Johan Galtung and Dietrich Fischer
Peace Mathematics
Prologue: Peace, Mathematics, and
Peace Mathematics
The program for this book is in the
subtitle. Like government of the people, by the people, for the
peoplefrom Abraham Lincoln's Gettysburg Addressthere can be
mathematics of peace, by peace and for peace.
Mathematics of peace is a
mathematized syntax and semantics of peace, as absence of violence,
as cooperation and general harmony. In short, normal human relations;
not perfectly good, but very far from perfectly bad. And they have a
form to be explored, formulated, and possibly reformulated in
"mathematese".
Mathematics by peace: there
are ways in which peace may give rise to mathematics, like the
physical world certainly has done. However, for several reasons,
peace and health have not attracted enough attention to inspire
mathematicians, but disease, war and violence are reflected in
mathematics of epidemics and arms races.
Mathematics for peace may open
for new peace possibilities; like it did for physics. There may be
hidden, or notsoobvious, worlds of peace that a little mathematics
can make available.
But, where do we start? We had a
choice. We could start with peace theory, and call on, or try to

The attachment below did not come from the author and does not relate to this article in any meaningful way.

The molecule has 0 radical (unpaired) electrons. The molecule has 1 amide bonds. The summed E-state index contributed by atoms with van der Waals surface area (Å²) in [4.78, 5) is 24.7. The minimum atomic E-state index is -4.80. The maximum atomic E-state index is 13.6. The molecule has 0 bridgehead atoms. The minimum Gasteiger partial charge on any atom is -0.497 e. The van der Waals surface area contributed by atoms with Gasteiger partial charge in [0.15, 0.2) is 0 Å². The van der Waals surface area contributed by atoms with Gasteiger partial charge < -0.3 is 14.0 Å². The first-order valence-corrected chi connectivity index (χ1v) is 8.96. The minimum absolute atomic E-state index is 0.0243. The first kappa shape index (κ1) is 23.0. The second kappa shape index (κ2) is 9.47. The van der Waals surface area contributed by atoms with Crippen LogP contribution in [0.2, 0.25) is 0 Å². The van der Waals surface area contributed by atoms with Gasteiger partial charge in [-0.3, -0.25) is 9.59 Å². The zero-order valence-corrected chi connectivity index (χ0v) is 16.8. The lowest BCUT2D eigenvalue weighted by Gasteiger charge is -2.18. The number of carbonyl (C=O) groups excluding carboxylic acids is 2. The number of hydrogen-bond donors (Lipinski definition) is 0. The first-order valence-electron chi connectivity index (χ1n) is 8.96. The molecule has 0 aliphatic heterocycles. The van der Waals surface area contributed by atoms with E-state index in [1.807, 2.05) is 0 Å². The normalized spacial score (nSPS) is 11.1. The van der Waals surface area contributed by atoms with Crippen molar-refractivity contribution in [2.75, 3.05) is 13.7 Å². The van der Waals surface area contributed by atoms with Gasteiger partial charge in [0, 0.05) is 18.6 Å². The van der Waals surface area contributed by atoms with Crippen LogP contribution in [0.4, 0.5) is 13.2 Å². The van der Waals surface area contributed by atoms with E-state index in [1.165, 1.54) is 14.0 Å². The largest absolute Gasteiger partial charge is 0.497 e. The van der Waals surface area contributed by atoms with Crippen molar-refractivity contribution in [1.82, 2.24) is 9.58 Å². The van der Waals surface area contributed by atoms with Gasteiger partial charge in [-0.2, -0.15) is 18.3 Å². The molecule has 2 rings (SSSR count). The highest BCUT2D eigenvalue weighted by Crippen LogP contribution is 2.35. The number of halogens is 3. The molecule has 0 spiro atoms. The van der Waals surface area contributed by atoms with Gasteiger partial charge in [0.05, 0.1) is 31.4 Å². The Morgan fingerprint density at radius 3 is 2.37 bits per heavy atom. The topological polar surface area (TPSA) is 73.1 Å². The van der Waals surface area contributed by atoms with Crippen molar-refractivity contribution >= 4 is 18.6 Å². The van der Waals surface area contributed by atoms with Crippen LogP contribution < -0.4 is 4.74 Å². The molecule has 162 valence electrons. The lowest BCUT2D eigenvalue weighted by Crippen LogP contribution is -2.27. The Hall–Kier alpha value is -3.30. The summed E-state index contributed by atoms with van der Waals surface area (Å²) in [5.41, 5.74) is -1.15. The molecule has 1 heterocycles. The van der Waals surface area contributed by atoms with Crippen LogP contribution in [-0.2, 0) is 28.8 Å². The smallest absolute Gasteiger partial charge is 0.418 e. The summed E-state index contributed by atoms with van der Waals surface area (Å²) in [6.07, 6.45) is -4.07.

invent, adequate mathematics. Or, we could start with branches of
mathematics, and then develop applications to peace theory. The
former would be an "of" and "by" approach, the
latter would be a "for" approach.
We chose the latter because we also
had an other agenda: a new approach to mathematics for elementary and
high schools, and for early years in college. More open to
abstractions, to philosophy, and with applications to conflict and
peace in daily and world affairs. The book not only explores peace
but also mathematics, favoring some branches for teaching at school
more than others. But the major advocacy is for peace mathematics;
the by, of, and for approaches. For that purpose, first a minitheory
of peace.
A basic point about peace to
get started.
Peace is a relation. Peace is
between two or more parties. The parties may be inside or
among persons, states or nations, regions or civilizations, pulling
in compatible directionsor not.
Peace is not an attribute of one
party alone, but an attribute of the relation between the
parties. That in no sense belittles the significance of the parties'
intent and capability to build peaceful relations. But the relation
between them is essential, which is why we find lovely people related
in a lessthanlovely marriage, and lessthanlovely people
having a reasonable marriage.
What kind of relations can we have?
Three types, it seems:
negativedisharmonious:
badgood for one is goodbad for the other;
indifferent:
nonrelation, neither cares about goodbad for Other;
positiveharmonious:
badgood for one is badgood for the other.
In the real world relations may be
mixes of all three.
When the relation is intended, the
party is an actor. And if it is negative we talk about harm, direct